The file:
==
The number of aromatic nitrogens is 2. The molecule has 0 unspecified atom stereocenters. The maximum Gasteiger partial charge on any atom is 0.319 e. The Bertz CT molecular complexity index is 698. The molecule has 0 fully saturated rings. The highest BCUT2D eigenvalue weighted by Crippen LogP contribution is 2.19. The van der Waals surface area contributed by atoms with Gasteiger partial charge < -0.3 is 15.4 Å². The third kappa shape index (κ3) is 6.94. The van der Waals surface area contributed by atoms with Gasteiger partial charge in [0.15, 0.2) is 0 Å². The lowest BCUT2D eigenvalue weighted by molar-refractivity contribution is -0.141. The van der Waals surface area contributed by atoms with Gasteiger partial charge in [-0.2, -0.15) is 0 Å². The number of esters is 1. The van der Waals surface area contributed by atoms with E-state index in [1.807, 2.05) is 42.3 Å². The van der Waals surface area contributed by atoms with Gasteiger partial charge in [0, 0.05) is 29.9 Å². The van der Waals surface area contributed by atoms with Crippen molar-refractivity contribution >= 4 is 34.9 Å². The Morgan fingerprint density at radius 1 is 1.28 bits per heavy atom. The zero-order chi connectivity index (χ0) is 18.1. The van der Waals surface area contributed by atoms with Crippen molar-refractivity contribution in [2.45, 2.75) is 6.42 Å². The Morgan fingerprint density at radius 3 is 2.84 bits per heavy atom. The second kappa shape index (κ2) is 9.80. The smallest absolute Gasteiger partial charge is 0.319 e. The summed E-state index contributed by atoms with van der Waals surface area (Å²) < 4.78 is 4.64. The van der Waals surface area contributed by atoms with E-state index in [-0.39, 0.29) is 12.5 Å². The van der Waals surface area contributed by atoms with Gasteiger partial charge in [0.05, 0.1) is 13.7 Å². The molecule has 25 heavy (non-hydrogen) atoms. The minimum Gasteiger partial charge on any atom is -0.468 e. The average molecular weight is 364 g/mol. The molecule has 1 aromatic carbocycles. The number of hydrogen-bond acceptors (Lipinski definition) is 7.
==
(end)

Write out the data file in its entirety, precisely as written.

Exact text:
The number of aromatic nitrogens is 2. The molecule has 0 unspecified atom stereocenters. The maximum Gasteiger partial charge on any atom is 0.319 e. The Bertz CT molecular complexity index is 698. The molecule has 0 fully saturated rings. The highest BCUT2D eigenvalue weighted by Crippen LogP contribution is 2.19. The van der Waals surface area contributed by atoms with Gasteiger partial charge < -0.3 is 15.4 Å². The third kappa shape index (κ3) is 6.94. The van der Waals surface area contributed by atoms with Gasteiger partial charge in [0.15, 0.2) is 0 Å². The lowest BCUT2D eigenvalue weighted by molar-refractivity contribution is -0.141. The van der Waals surface area contributed by atoms with Gasteiger partial charge in [-0.2, -0.15) is 0 Å². The number of esters is 1. The van der Waals surface area contributed by atoms with E-state index in [1.807, 2.05) is 42.3 Å². The van der Waals surface area contributed by atoms with Gasteiger partial charge in [0, 0.05) is 29.9 Å². The van der Waals surface area contributed by atoms with Crippen molar-refractivity contribution >= 4 is 34.9 Å². The Morgan fingerprint density at radius 1 is 1.28 bits per heavy atom. The zero-order chi connectivity index (χ0) is 18.1. The van der Waals surface area contributed by atoms with Crippen molar-refractivity contribution in [2.45, 2.75) is 6.42 Å². The Morgan fingerprint density at radius 3 is 2.84 bits per heavy atom. The second kappa shape index (κ2) is 9.80. The smallest absolute Gasteiger partial charge is 0.319 e. The summed E-state index contributed by atoms with van der Waals surface area (Å²) < 4.78 is 4.64. The van der Waals surface area contributed by atoms with E-state index in [-0.39, 0.29) is 12.5 Å². The van der Waals surface area contributed by atoms with Gasteiger partial charge in [0.05, 0.1) is 13.7 Å². The molecule has 25 heavy (non-hydrogen) atoms. The minimum Gasteiger partial charge on any atom is -0.468 e. The average molecular weight is 364 g/mol. The molecule has 1 aromatic carbocycles. The number of hydrogen-bond acceptors (Lipinski definition) is 7.